When you’re paying tens of thousands of dollars for an inground swimming pool, you have a right to expect the best. Unfortunately, not every pool builder can deliver. Whether it’s lack of experience, simple incompetence, or flat-out scammy behavior, a lot of builders shouldn’t be trusted with your money or your property.
Here are ten warning signs that you’ve got a bad pool builder on your hands. Be on the lookout for these when you’re still in the evaluation stage. There’s no worse feeling than finding out you’ve made the wrong choice after you’ve already signed on the dotted line.
1. Their references don’t instill confidence
If a builder has no references at all, that’s a 20-foot warning sign with red flashing lights. But even if they can produce of list of former customers, look for subtle clues that a builder’s work history might not be up to snuff. Are the references recent, or cherry-picked over many years? Do the same people who made the customer happy still work for the company? Are the references even real? The only way to find out is to call the references up and ask detailed questions.
2. They have unresolved customer complaints
Don’t rule out a builder just because you come across a customer complaint or two on Yelp or the Better Business Bureau website. Mistakes and misunderstandings can happen even with the best contractors. However, if you come across a large number of customer complaints, or the builder is unable to explain serious issues, watch out.
3. They pressure you to decide quickly
Aggressive sales pitches indicate that the builder knows you wouldn’t decide in their favor if given time to think about it. Granted, many in-demand builders are just being honest when they say that their schedule is filling up quickly. But if they’re truly reputable and have lots of business coming in, they won’t be pushing you to make a rash decision.
4. They don’t seem like a real business
Unless you’re installing something relatively simple like an above ground pool or an inground pool kit, you should look for someone with all the trappings of a real business. That includes business cards, vehicles bearing the company logo, and a physical location. Everyone has to get their start somehow, but it shouldn’t be on your pool project.
5. They don’t have the proper licenses and/or insurance
Lack of compliance with local laws is not only a bad sign, but a deal-breaker. However, you won’t see it unless you check things out yourself. Find out what the requirements are in your state and county, then ask the builder for proof of compliance and/or check public records to make sure everything is in order.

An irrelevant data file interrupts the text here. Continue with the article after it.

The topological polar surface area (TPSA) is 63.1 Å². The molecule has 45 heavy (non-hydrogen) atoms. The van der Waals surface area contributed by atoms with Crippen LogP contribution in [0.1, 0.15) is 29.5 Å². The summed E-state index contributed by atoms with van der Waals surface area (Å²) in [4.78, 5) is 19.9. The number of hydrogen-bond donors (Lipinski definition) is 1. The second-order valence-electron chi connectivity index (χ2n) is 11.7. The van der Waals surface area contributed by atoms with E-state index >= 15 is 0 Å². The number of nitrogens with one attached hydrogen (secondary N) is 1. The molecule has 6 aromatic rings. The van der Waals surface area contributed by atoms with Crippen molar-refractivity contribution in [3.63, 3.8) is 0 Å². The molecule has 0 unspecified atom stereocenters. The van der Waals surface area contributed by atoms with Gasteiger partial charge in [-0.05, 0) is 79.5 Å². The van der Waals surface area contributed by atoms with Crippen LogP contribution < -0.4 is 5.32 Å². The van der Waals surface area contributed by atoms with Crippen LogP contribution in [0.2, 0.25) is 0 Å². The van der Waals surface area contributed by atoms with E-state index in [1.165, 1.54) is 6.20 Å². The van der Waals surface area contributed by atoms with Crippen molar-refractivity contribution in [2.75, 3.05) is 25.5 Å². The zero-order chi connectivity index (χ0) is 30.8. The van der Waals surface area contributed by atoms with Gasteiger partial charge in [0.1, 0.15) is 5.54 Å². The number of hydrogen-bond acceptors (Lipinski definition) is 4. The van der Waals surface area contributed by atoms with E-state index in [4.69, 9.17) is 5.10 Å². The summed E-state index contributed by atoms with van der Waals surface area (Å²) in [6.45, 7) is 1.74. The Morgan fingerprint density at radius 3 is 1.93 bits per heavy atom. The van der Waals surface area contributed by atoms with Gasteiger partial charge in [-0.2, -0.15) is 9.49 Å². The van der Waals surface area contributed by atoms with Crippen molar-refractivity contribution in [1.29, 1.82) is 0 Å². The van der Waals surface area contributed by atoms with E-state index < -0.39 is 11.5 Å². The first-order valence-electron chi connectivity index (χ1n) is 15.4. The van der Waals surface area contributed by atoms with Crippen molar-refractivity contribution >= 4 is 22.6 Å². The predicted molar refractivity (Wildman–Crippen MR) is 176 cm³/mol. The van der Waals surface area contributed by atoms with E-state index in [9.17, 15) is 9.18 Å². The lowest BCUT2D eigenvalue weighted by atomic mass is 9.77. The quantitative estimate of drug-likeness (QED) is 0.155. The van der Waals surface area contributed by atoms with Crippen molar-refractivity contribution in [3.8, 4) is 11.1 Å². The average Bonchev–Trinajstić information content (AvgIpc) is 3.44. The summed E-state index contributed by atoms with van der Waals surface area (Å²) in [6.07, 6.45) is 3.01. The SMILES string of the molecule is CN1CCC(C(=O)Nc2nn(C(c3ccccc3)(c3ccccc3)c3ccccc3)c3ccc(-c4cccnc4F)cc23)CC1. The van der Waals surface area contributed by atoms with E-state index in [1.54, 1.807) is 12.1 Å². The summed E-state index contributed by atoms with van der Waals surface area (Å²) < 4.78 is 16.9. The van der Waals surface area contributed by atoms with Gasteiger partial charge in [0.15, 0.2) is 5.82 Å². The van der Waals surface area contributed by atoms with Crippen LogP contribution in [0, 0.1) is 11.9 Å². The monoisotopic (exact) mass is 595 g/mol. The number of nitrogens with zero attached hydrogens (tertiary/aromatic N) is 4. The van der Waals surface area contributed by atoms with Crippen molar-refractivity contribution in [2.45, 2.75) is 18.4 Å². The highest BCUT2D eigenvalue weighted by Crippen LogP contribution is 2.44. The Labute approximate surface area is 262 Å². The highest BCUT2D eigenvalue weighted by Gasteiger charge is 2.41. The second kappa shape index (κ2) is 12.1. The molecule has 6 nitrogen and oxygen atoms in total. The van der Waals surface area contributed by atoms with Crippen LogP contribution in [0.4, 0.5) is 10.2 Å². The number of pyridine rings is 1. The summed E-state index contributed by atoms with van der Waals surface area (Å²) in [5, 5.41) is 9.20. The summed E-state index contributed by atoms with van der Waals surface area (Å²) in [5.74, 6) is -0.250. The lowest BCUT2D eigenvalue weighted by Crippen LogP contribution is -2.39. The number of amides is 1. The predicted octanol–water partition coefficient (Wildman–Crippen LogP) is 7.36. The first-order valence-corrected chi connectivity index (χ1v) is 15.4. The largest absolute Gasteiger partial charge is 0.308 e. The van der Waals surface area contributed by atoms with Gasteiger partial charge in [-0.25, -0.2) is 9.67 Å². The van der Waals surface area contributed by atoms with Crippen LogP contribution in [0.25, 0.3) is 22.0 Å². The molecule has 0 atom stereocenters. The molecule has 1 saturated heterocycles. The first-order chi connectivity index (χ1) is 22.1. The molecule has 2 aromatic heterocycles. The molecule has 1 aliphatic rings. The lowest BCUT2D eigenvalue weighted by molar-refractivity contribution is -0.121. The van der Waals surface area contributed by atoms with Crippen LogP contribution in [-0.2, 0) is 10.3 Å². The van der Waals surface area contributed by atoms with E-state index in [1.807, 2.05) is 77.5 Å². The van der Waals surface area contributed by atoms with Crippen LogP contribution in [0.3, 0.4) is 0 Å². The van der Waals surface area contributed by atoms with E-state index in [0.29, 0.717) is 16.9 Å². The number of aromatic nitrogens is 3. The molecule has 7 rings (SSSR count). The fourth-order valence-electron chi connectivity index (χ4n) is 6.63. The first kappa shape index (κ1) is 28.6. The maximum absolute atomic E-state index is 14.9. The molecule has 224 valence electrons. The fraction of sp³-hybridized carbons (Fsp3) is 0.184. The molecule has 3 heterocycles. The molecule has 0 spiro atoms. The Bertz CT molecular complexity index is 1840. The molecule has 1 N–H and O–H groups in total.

6. They miss meetings
Think about it. If the builder can’t keep meetings with you when they’re trying to sell you on an expensive project, can you trust them to stay on schedule after you’ve already signed? A builder who is constantly rescheduling or missing meetings is either overextended or irresponsible. Either way, it doesn’t bode well for their ability to install your swimming pool.
7. Their price is too good to be true
If a builder is quoting a price that’s far below the competition, there’s a reason why. Maybe the builder is relatively inexperienced and needs an opportunity. But it’s also possible that the builder has a bad reputation, is using cut-rate materials, or simply has no intention of delivering what they’re promising. Since you’re building something that will be part of your home for decades, now isn’t the best time to go bargain hunting.
8. They want payment upfront
It’s normal for the builder to ask for a percentage of the payment upfront in order to cover their expenses. But when they’re looking for lots of cash before the job is done, that’s a serious warning sign. In fact, it’s illegal in some states, including California. Even if the builder isn’t the scammy type, they’re more likely to do good work if most of their payment comes on completion.
9. They don’t get back to you promptly
Communication is important during pool installation. You want assurances that the builder will be reachable when issues pop up (and they will pop up). If they’re not returning calls or answering emails when you’re in the hiring phase, it’s doubtful they’ll be responsive during a hectic installation process. And forget about getting in touch months later when you have a question about your new pool.
10. They give off a bad vibe
In the end, you don’t need a good reason not to hire a pool builder. You’re spending a lot of money and putting your backyard in someone else’s hands. If you simply don’t feel right about a particular builder, you should keep on looking until you find someone you fully trust.